Kurt Elling: On the Wings of Song and Poetry, as City Lights Flicker
The singer Kurt Elling projects in strong, concentrated gusts: a half-second of inflation and then the word itself, drawn out and oversized. He can sound like a horn, and works in long, free-ranging solos, sometimes making that process literal by mimicking actual solos in word-based “vocalese,” after the manner of Jon Hendricks.
Few other jazz singers have his Coltrane-like command over a long, droning note, and he revealed that power several times in a succinct and powerful set at the Allen Room in Rose Hall on Thursday night, a double bill with the singer Luciana Souza.
Mr. Elling began with the standard “More Than You Know,” with a trio directed by his pianist Laurence Hobgood, and then went through a long adaptation of Grover Washington Jr.’s “Winelight,” with his own lyrics. Mr. Elling uses microphone technique to strengthen his communication; he drew it closer or pushed it away as he needed, and he found great momentum. At a certain point in the “Winelight” solo he had said his piece, yet kept on going anyway. He laid in tricks that he hadn’t quite built toward, starting a growling-drone passage, and then a rapid, machine-gun set of short scat syllables.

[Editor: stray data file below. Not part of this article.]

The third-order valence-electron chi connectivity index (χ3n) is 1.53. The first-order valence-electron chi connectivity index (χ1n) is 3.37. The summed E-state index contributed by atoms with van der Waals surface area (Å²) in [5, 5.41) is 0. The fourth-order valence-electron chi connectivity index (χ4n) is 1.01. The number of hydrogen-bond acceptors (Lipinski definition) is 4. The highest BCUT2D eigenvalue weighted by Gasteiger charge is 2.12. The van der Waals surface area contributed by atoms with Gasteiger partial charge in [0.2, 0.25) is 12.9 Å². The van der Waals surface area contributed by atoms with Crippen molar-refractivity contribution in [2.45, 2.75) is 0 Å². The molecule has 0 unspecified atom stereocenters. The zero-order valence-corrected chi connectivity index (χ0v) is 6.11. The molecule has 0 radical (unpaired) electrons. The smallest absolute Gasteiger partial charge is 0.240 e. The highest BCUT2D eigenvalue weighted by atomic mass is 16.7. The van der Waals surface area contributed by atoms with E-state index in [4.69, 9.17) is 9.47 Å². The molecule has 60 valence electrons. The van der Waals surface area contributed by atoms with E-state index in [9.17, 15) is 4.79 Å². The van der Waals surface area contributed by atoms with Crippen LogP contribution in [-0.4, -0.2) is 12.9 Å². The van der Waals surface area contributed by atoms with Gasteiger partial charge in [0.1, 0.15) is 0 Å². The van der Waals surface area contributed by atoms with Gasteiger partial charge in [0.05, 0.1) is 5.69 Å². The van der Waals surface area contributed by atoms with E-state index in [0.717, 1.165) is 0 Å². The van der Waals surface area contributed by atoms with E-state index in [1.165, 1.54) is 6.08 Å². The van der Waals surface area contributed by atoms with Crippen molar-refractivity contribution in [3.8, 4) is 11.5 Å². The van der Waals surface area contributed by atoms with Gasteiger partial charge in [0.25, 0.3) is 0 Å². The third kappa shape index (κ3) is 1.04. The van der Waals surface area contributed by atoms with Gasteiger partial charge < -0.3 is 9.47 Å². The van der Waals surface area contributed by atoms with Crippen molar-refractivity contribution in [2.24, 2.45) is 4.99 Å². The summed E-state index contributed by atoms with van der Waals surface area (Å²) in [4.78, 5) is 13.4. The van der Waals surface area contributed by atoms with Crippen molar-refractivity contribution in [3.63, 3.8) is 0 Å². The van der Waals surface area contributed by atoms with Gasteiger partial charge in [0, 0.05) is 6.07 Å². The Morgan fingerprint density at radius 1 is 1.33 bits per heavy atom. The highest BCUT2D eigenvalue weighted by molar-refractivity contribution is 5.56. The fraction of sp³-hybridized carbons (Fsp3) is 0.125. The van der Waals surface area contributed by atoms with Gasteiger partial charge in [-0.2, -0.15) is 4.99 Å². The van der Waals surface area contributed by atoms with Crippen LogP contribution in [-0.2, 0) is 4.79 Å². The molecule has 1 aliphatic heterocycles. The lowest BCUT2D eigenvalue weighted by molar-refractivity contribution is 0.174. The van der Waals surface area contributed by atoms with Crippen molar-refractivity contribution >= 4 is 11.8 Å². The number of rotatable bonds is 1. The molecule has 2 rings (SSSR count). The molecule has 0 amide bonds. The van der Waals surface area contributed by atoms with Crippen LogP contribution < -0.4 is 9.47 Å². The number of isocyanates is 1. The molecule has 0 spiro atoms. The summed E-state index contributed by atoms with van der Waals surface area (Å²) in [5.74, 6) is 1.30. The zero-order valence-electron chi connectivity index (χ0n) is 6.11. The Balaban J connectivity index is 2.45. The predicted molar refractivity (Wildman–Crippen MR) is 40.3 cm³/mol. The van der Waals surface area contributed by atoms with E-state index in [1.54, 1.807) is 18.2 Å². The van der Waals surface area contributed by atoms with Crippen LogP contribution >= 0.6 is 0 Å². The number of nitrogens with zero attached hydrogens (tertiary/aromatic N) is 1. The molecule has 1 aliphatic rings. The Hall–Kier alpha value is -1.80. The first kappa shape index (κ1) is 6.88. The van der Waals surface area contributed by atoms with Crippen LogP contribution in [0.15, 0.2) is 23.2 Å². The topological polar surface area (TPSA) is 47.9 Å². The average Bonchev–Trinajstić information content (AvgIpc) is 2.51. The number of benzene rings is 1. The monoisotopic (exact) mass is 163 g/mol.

The poet Robert Creeley – who died on Wednesday – was honored during a lull in the middle of Mr. Elling’s song “Man in the Air.” Reciting Mr. Creeley’s “Signboard” over sparse accompaniment, he made the audience ignore the city lights through the high glass window behind him and focus on a short, hard, unmannered poem, before a drum solo. And before ending, he explored another good, intuitive idea: singing “In the Wee Small Hours of the Morning,” over an arrangement based on Keith Jarrett’s delicate instrumental trio version of the song. The less specific Mr. Elling is about what he’s attempting, the better he gets.
Ms. Souza uses poetic texts as well but has a tidier and quieter style: she never gets anywhere near Mr. Elling’s level of volume, and her precise pitch grows likably vulnerable in the middle of her alto voice. Her band plays more tightly scripted arrangements, and she sang some poems by Neruda, backed by her own ambitious composing, a progressive jazz-into-pop style; she also sang a few songs by Antonio Carlos Jobim in Portuguese.
Her use of text has been quite careful, but she may be getting freer. One of her new pieces, “Poetry 101,” collided small portions of different poems – four lines from Elizabeth Barrett Browning, a few from Neruda and Robert Frost, the beginning of Elizabeth Bishop’s “One Art.”